Closing the Achievement Gap: A Call to Action: What Needs to Be Done, Who Needs to Do It
1. The Governor. Connecticut’s new governor must make education reform a top priority of his administration and a key element of the state’s economic recovery plan. He should create the position of secretary of education, with direct reports that include a commissioner of K-12 education, a commissioner of early-childhood education and care, and a commissioner of higher education. He must appoint strong members to the state Boards of Education and Higher Education who will be responsible for closing the achievement gap and for making Connecticut a national and global leader in education.
2. The General Assembly. State legislators must adopt reform measures that will close the achievement gap, set high standards of excellence for all children, and create accountability for results.
3. The Departments of Education and Higher Education. Those responsible for carrying out the state’s education mandate must implement measures to ensure that high-quality teachers and administrators are placed in every low-performing school and: along with superintendents and boards of education: held accountable for results. Instruction must be based on curriculum and assessments that meet high standards for rigor and relevance and prepare all students for post-secondary education and employment without the need for remediation.
Annual performance goals must be set and met to reduce the dropout rate and make certain that all students can read by grade three and graduate with the skills and attitudes necessary for future success. Teacher preparation programs, whether traditional or alternative, must prepare teachers to meet the needs of students from a variety of backgrounds in urban, suburban, and rural schools.
4. School Boards. Whether elected or appointed or a combination of both, school boards must hire strong, reform-minded superintendents, set policy and budgets, and leave operational issues to the superintendents they hire.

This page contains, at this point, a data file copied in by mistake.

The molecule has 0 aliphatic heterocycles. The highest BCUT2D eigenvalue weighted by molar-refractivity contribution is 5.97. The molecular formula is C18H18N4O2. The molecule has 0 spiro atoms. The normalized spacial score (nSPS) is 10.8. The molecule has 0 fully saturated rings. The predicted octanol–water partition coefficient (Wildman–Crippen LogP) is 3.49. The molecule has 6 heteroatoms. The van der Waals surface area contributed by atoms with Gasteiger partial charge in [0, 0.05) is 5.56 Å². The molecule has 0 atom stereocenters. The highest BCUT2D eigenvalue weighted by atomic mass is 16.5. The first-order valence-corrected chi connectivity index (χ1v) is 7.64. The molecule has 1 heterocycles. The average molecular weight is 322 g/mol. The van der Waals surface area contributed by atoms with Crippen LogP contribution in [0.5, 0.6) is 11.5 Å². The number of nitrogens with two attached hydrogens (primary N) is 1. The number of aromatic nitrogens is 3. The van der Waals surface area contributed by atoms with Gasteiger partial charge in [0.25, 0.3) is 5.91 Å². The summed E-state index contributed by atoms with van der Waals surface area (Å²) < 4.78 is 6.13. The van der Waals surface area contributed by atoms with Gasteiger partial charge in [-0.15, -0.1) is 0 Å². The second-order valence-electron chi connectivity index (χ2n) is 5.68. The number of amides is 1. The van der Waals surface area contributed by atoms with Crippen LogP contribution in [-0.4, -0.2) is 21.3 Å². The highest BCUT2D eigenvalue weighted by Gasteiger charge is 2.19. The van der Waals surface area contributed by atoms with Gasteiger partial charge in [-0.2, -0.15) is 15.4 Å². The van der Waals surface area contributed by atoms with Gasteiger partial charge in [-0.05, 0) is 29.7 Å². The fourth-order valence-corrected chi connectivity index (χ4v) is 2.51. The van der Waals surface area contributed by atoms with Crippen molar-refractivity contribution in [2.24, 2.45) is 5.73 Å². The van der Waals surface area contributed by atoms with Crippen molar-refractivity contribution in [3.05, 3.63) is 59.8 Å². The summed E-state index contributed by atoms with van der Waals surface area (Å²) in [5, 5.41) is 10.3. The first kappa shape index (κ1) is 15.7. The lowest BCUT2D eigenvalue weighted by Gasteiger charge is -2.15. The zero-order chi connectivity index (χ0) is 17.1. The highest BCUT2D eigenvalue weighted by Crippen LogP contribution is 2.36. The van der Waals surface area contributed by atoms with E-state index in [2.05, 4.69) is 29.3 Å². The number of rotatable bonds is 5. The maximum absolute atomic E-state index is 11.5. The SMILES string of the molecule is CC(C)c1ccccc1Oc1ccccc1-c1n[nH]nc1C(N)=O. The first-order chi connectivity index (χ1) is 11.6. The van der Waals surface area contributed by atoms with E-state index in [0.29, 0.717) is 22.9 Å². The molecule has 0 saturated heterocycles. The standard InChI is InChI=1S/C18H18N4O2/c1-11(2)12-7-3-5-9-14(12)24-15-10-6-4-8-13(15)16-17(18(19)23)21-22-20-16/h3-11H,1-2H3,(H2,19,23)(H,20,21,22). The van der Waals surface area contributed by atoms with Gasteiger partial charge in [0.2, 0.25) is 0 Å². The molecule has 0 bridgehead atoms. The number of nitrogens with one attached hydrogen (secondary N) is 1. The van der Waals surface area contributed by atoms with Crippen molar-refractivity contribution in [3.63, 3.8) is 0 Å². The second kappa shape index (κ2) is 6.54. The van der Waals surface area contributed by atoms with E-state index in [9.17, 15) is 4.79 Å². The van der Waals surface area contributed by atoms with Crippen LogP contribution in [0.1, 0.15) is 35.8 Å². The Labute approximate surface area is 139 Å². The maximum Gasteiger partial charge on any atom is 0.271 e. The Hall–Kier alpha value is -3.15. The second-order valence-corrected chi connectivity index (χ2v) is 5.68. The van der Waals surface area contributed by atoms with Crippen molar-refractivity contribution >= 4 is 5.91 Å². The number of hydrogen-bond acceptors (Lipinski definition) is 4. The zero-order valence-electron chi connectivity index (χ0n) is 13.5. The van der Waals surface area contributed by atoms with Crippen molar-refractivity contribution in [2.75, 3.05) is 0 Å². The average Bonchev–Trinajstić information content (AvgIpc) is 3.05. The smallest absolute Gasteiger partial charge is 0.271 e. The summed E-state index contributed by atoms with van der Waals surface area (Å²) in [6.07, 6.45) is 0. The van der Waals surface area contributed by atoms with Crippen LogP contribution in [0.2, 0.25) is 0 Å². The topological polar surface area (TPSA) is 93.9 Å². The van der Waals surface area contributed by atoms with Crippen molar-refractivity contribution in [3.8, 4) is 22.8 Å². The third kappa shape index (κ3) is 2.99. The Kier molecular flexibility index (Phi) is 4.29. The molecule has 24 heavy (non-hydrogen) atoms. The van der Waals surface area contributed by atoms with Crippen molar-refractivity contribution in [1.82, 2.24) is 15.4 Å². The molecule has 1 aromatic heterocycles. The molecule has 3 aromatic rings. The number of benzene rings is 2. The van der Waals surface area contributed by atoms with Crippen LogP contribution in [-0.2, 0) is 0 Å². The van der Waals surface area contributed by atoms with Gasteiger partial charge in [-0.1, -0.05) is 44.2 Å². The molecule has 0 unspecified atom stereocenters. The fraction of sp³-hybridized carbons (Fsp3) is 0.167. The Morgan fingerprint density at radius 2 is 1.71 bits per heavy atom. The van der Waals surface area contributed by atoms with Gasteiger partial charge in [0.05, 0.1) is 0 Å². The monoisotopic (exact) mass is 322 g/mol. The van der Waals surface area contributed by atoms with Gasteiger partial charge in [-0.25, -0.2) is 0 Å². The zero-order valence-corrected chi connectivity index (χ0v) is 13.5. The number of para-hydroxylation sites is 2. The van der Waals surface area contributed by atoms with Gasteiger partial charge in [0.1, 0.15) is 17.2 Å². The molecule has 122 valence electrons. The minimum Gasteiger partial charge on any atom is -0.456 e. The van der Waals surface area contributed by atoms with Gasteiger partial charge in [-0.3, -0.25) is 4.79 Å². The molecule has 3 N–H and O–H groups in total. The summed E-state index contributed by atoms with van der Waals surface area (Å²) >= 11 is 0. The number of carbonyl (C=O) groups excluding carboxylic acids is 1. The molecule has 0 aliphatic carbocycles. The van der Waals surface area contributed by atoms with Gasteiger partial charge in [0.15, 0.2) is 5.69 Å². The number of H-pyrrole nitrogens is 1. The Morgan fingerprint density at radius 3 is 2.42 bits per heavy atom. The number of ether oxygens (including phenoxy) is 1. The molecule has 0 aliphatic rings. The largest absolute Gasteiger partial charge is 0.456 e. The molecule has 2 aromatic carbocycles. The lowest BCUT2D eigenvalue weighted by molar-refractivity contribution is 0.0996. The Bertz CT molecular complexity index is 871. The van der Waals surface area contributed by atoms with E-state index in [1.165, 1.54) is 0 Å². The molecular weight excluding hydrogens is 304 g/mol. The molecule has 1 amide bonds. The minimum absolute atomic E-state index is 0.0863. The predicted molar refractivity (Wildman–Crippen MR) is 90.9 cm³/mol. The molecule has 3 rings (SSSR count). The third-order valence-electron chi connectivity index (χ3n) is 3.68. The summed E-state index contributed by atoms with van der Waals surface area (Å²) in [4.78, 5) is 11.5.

5. Superintendents. Those charged with leading school systems, particularly in urban and rural areas, must hire principals with a proven track record in turning around failing schools. Superintendents must also ensure that their principals have the experience, resources, and evaluation tools to be instructional leaders and models for student success.
6. Principals. School principals must hire and supervise the most-skilled teachers available and base decisions to grant teachers tenure on the results of regular, rigorous evaluations of their performance. Educators should love working with children and know how to help them achieve high levels of academic success. They must create a culture of respect in the school and encourage parents to be true partners in their children’s schools.
7. Teachers. All teachers must have high expectations for their students and create a culture of learning in their classrooms. They must provide child-centered activities that engage students and motivate them to strive for success. And they must identify students in need of additional support and be advocates to see that those students’ needs are met.
8. Parents. All parents and guardians must set high academic expectations for their children and make sure that they come to school every day. They must see themselves as partners with schools to ensure that the best educational outcomes are possible for their children. Finally, they must instill in their children respect for teachers and administrators and receive that same respect from the schools.
9. Students. All students must attend school daily and understand the value of education in their lives. They must be attentive in class, respect their peers and school personnel, and have an attitude that shows they are eager to learn. They must take advantage of the educational resources available to them, do their homework, and participate as a active members of their classroom and the life of their school.
10. Businesses. Employers should partner with schools to provide real-world relevance to the instructional curriculum and inform schools of what will be expected of students when they enter the working world. Whenever possible, businesses should provide financial support for schools and grant release time to employees for volunteer activities. They should also provide tutors who can serve as role models to urban students.
11. Community Leaders. Philanthropic organizations and community leaders should support the goals of the superintendent and board of education to ensure that all students in the community can successfully complete high school and enter postsecondary education and employment without the need for remedial work.
12. Colleges and Universities. Postsecondary institutions and their schools of education should prepare teachers and administrators for 21st century schools.
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